I'm a lucky Mom. My daughter Amy knit an awesome shawl for me - it took her a year to do it! She told me that she wanted to knit something for me and I suggested a shawl. She thought it was a good idea since she didn't think that she'd ever wear one and she'd been wanting to make one. Heh. I gave her a pattern and yarn and she agreed. I did warn her that it was a hard pattern but she's never been one to back off from a challenge! She reminded me a few days ago on the phone that this was her first lace project!! She also admitted that she had a very hard time parting with it. I can see why, but I'm very glad she did!

So here I present - Sivia Harding's Shetland Garden Faroese Shawl, made by Amy. Wow! And Thanks.

Friday, May 15, 2009

Spinning with a Bunny

I told the group at knitting this afternoon about this and they wanted me to post this picture that I took at the Shepherd's Harvest Sheep and Wool Festival . It was really a cool thing to see. The bundle of fur in her lap is an angora bunny and she's just spinning directly from the it! The bunny was happy to oblige. Oh, and I asked, his name is Spot. This was the only picture I took at Shepherd's Harvest - I remembered my camera just as we were leaving. Camnesia - forgetting that you have a camera and should be taking pictures!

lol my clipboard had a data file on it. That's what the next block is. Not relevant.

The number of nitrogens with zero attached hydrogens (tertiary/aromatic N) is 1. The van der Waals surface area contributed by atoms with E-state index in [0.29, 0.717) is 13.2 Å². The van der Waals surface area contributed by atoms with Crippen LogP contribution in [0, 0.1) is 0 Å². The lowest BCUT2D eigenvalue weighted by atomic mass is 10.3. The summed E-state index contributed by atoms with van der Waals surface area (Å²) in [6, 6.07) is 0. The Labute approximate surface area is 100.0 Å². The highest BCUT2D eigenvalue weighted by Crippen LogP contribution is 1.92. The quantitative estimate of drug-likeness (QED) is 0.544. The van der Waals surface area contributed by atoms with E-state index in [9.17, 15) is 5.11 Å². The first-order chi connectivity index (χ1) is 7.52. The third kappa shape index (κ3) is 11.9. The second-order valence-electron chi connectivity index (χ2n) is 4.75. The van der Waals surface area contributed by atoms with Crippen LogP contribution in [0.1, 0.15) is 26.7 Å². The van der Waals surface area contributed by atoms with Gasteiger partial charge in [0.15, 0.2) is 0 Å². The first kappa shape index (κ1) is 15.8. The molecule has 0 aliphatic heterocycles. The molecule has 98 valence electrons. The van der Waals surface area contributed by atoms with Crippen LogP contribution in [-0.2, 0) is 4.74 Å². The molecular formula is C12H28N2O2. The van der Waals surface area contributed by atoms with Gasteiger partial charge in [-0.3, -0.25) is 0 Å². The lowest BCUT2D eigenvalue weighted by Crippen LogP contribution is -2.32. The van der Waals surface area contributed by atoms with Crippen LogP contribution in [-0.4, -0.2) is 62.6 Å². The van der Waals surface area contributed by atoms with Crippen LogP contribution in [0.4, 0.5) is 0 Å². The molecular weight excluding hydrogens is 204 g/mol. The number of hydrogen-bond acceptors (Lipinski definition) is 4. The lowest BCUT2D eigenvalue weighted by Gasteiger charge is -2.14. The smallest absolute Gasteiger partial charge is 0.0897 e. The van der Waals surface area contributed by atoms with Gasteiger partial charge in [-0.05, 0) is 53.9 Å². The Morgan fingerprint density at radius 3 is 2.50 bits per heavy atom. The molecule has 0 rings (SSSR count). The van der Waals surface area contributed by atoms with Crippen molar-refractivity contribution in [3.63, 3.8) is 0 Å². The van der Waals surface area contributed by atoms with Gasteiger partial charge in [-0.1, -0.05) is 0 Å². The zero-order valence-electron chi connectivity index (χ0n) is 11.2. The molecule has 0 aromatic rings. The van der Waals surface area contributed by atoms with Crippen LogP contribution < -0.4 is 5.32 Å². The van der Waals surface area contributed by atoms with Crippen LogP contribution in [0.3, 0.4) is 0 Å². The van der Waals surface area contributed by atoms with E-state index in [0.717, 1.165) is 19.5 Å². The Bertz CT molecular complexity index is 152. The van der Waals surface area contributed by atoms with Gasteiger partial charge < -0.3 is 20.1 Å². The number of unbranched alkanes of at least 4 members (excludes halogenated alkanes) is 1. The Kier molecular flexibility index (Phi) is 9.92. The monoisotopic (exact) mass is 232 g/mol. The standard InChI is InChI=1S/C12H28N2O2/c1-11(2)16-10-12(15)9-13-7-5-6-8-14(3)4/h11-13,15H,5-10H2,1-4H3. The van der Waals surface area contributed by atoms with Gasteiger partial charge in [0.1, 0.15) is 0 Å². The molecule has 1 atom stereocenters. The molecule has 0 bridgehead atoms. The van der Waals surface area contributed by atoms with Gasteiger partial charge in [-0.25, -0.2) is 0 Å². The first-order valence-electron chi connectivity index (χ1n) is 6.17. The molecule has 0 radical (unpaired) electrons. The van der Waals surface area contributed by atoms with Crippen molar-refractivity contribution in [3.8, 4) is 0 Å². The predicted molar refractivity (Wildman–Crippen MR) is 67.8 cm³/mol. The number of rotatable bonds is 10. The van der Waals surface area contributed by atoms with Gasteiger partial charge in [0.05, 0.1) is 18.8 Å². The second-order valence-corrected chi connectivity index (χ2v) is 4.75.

Sunday, May 10, 2009

Happy Mother's Day

You may have seen this before but here it is with words!

Friday, May 8, 2009

Ketchup and Diet Coke